Waiver proposal of India and South Africa
The COVID-19 pandemic has now once again brought a similar response from India and South Africa as fresh concerns arise over IPR barriers to medicine access. The two countries have tabled a joint proposal, which is being discussed by the WTO’s TRIPS Council, seeking a waiver from certain obligations under the TRIPS Agreement for the ‘prevention, containment and treatment of COVID-19’ (WTO 2020a). Kenya, Eswatini, Mozambique, Pakistan and Bolivia have also since co-sponsored this proposal.
Invoking the provisions of Article IX of the Marrakesh Agreement Establishing the WTO, the proposal makes a request to the General Council of the WTO to waive the implementation, application and enforcement of four forms of IPRs covered by the TRIPS Agreement for some years for the prevention, containment and treatment of COVID-19. The scope of the proposed waiver covers copyright and related rights, industrial designs, patents and trade secrets. It should be noted here that a waiver from legal obligations under a WTO agreement is not new. From 1995 to 2015, of the waivers that were granted, three were from TRIPS obligations (WTO 2016).2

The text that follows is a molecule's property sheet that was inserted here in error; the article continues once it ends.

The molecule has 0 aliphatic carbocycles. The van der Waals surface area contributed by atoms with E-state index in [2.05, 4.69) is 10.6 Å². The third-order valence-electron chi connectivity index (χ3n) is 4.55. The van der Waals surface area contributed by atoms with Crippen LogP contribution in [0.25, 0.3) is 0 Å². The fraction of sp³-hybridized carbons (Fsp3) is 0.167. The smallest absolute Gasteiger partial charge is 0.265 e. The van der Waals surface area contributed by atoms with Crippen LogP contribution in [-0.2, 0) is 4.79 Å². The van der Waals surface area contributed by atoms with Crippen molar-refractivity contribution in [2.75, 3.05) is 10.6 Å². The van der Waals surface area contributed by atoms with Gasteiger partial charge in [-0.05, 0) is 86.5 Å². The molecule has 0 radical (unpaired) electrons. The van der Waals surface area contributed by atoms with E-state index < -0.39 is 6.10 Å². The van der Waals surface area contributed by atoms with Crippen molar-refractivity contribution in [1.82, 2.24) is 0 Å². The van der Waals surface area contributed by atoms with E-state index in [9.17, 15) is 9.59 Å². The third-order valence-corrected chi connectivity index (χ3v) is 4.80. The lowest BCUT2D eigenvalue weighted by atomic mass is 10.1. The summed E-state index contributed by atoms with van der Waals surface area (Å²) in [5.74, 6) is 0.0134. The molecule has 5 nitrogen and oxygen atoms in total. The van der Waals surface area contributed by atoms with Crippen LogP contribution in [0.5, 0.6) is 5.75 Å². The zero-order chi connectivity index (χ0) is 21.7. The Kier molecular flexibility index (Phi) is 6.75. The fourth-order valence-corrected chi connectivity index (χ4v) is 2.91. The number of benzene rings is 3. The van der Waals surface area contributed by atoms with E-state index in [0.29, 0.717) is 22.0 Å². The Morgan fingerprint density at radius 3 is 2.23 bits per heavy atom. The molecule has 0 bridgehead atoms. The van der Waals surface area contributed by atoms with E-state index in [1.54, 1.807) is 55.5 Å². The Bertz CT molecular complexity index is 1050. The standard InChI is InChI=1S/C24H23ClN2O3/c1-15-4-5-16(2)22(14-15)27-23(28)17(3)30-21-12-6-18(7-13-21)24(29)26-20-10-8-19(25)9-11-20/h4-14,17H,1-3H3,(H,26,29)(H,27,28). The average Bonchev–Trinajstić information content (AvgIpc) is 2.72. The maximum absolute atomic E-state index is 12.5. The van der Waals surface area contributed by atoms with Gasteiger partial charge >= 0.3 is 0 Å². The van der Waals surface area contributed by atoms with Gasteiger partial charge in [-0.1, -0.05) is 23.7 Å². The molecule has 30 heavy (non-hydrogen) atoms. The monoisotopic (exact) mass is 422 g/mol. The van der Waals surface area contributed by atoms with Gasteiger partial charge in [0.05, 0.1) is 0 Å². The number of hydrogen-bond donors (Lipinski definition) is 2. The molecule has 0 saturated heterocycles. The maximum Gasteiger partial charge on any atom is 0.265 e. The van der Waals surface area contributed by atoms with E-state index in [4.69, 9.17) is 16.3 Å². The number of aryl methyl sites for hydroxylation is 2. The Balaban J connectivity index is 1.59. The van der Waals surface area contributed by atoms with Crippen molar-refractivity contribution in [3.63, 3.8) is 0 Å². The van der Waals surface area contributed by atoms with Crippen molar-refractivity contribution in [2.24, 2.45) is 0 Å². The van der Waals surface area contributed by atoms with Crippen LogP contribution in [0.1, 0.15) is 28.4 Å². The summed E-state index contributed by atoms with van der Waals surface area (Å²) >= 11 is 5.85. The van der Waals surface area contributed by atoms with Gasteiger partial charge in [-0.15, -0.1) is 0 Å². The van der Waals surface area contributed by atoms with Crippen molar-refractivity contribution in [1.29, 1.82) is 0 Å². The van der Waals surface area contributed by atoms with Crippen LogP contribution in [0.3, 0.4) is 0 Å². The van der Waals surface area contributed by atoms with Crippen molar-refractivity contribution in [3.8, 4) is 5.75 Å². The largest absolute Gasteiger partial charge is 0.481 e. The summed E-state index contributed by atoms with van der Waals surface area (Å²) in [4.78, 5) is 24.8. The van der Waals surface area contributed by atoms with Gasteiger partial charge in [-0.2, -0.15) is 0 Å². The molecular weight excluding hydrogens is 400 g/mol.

The India-South Africa proposal has been tabled amid the backdrop of what the WTO calls ‘an unprecedented disruption to the global economy and world trade’ caused by the COVID-19 pandemic, as ‘production and consumption are scaled back across the globe’. The two countries have argued that it is ‘important for WTO Members to work together to ensure that intellectual property rights such as patents, industrial designs, copyright and protection of undisclosed information do not create barriers to the timely access to affordable medical products including vaccines and medicines or to scaling-up of research, development, manufacturing and supply of medical products essential to combat COVID-19’. Given the large increase in demand for access to affordable medical products including diagnostic kits, medical masks, other personal protective equipment and ventilators, as well as vaccines and medicines for the prevention and treatment of the disease, it becomes imperative that supply-side shocks are eliminated. At the same time, critical shortages in these medical products have also put at grave risk patients suffering from other communicable and non-communicable diseases.